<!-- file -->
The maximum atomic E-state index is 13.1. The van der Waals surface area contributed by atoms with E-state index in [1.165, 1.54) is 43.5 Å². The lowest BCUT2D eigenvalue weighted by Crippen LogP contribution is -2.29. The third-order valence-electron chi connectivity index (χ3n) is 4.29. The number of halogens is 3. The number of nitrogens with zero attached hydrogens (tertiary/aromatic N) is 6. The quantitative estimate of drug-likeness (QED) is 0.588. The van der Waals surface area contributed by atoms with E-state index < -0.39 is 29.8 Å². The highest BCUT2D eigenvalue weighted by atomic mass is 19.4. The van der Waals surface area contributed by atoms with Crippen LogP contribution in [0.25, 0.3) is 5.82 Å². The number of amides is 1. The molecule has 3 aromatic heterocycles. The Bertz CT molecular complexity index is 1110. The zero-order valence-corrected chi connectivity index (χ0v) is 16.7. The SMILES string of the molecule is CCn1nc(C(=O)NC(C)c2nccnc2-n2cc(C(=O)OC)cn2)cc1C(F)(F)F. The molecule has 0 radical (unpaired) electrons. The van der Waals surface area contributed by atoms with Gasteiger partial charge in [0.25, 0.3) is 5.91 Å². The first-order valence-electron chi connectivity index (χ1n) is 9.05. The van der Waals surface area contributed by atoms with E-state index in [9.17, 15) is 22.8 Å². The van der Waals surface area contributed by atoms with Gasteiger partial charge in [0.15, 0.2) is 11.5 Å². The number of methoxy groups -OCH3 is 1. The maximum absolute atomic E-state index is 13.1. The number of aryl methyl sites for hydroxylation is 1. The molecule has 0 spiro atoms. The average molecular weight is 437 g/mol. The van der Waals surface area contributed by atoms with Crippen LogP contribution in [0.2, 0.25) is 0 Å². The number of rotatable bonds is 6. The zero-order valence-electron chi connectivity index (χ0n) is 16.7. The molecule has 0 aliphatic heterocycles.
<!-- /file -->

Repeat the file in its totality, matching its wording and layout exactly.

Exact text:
The maximum atomic E-state index is 13.1. The van der Waals surface area contributed by atoms with E-state index in [1.165, 1.54) is 43.5 Å². The lowest BCUT2D eigenvalue weighted by Crippen LogP contribution is -2.29. The third-order valence-electron chi connectivity index (χ3n) is 4.29. The number of halogens is 3. The number of nitrogens with zero attached hydrogens (tertiary/aromatic N) is 6. The quantitative estimate of drug-likeness (QED) is 0.588. The van der Waals surface area contributed by atoms with E-state index < -0.39 is 29.8 Å². The highest BCUT2D eigenvalue weighted by atomic mass is 19.4. The van der Waals surface area contributed by atoms with Crippen LogP contribution in [0.25, 0.3) is 5.82 Å². The number of amides is 1. The molecule has 3 aromatic heterocycles. The Bertz CT molecular complexity index is 1110. The zero-order valence-corrected chi connectivity index (χ0v) is 16.7. The SMILES string of the molecule is CCn1nc(C(=O)NC(C)c2nccnc2-n2cc(C(=O)OC)cn2)cc1C(F)(F)F. The molecule has 0 radical (unpaired) electrons. The van der Waals surface area contributed by atoms with Gasteiger partial charge in [0.25, 0.3) is 5.91 Å². The first-order valence-electron chi connectivity index (χ1n) is 9.05. The van der Waals surface area contributed by atoms with E-state index in [9.17, 15) is 22.8 Å². The van der Waals surface area contributed by atoms with Gasteiger partial charge in [0.15, 0.2) is 11.5 Å². The number of methoxy groups -OCH3 is 1. The maximum absolute atomic E-state index is 13.1. The number of aryl methyl sites for hydroxylation is 1. The molecule has 0 spiro atoms. The average molecular weight is 437 g/mol. The van der Waals surface area contributed by atoms with Crippen LogP contribution in [0.2, 0.25) is 0 Å². The number of rotatable bonds is 6. The zero-order valence-electron chi connectivity index (χ0n) is 16.7. The molecule has 0 aliphatic heterocycles.